Start Submission Become a Reviewer

Reading: A Formative Assessment Design Suitable for Online Learning Environments and its Impact on St...

Download

A- A+
Alt. Display

Research articles

A Formative Assessment Design Suitable for Online Learning Environments and its Impact on Students’ Learning

Authors:

Prasad Senadheera ,

The Open University of Sri Lanka, LK
X close

Geetha Udayangani Kulasekara

The Open University of Sri Lanka, LK
X close

Abstract

COVID19 outbreak brought about many challenges including the shifting of university assessments to conduct in online mode. This research study tries to explore the impact of newly designed online formative assessments on students’ learning, in a Plant Physiology course. The designing of assessments were carried out focusing on constructive alignment, for which an Open Book Test (OBT) was conducted in three parts: OBT1 –problem based learning assignment, providing feedback using a rubric; OBT2 –multiple choice, multi response, matching and missing word questions with immediate feedback; OBT3 –analysing research results with MCQs and short answer questions with feedback. A mixed approach of convergent parallel design method was followed to collect data through two questionnaires and interviews. Findings indicated students’ engagement in self- determined learning in solving a real-world problem and their enthusiasm in learning with research-based questions in assessments, while self-assessing their performance through feedback. However, geographically varied technological challenges need to be addressed in conducting successful online assessments.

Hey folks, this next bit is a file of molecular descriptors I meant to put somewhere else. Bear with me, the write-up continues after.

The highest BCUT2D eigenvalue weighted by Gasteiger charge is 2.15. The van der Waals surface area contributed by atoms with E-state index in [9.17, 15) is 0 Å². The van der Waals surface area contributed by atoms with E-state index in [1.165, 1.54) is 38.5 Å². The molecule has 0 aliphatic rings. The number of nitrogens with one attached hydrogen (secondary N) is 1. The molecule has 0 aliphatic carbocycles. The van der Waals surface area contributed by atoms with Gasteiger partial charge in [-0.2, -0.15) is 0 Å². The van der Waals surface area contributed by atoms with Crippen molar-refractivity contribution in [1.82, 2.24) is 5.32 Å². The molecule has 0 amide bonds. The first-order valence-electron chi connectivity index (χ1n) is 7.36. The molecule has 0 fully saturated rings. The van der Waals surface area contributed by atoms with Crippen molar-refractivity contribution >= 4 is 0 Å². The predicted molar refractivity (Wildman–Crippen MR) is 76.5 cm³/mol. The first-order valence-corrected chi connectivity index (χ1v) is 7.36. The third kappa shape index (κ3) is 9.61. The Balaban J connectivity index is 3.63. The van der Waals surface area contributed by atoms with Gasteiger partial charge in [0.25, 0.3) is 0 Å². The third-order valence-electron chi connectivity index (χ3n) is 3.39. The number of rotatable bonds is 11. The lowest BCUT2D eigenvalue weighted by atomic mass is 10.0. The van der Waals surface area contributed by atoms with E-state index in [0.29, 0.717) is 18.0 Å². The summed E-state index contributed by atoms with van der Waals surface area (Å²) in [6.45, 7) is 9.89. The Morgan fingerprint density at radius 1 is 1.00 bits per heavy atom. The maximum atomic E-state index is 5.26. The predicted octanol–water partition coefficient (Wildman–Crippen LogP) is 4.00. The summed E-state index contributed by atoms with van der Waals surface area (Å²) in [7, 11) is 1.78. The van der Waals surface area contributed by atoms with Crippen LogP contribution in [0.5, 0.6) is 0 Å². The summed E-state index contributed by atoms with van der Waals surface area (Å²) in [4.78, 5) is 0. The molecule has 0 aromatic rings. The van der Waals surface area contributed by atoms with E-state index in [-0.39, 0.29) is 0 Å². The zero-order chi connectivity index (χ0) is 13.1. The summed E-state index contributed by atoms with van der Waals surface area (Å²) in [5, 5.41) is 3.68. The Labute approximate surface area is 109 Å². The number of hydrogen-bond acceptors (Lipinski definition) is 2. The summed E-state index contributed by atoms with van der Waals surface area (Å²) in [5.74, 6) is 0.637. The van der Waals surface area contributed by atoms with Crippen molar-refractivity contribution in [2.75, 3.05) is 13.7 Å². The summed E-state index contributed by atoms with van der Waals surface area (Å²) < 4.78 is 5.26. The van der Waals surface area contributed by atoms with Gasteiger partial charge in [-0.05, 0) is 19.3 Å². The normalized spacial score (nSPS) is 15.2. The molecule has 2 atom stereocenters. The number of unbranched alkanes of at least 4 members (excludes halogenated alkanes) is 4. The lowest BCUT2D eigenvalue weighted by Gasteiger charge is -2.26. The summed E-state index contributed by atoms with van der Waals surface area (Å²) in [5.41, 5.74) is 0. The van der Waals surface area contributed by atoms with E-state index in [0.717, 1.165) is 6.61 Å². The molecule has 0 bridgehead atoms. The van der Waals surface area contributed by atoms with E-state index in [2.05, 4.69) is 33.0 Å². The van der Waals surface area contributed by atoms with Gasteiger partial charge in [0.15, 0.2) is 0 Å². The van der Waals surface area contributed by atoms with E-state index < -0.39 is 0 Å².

How to Cite: Senadheera, P., & Kulasekara, G. U. (2022). A Formative Assessment Design Suitable for Online Learning Environments and its Impact on Students’ Learning. Open Praxis, 13(4), 385–396. DOI: http://doi.org/10.55982/openpraxis.13.4.261
  Published on 07 Jun 2022
 Accepted on 19 Dec 2021            Submitted on 05 Oct 2021

This paper was presented at the ICDE Virtual Global Conference Week 2021: Upskilling and upscaling for quality Open, Flexible and Distance Learning (OFDL) during the week of 25–29 October 2021, and the contribution was preselected for publication in Open Praxis.

Introduction

Learning and assessments are two interwoven domains which are complementary to each other. In that, the formative assessments serve as monitoring systems for both teachers and students to improve the capacity of teaching and learning respectively, while influencing the instructional practice. The fluid and uncertain environment due to COVID 19 pandemic brought about many challenges related to assessment practices, and hence the conventional paper-based assessments of universities were shifted towards online assessments.

Owing to the travel restriction imposed in Sri Lanka due to the COVID19 pandemic, The Open University of Sri Lanka (OUSL) decided to conduct all its academic activities through online mode, including the assessments, without any deferment. Hitherto this decision, all formative assessments of the Bachelor of Science (B.Sc.) degree programme were conducted in conventional, face-to-face paper-based mode using its network of regional and study centres. Hence, teachers had to redesign and re-structure their formative assessment practices to suit the online mode, amidst many challenges. To facilitate this function, faculty teachers were trained to develop online tests, examination guidelines were formulated, online mock assessments were conducted and students were informed of the new examination guidelines.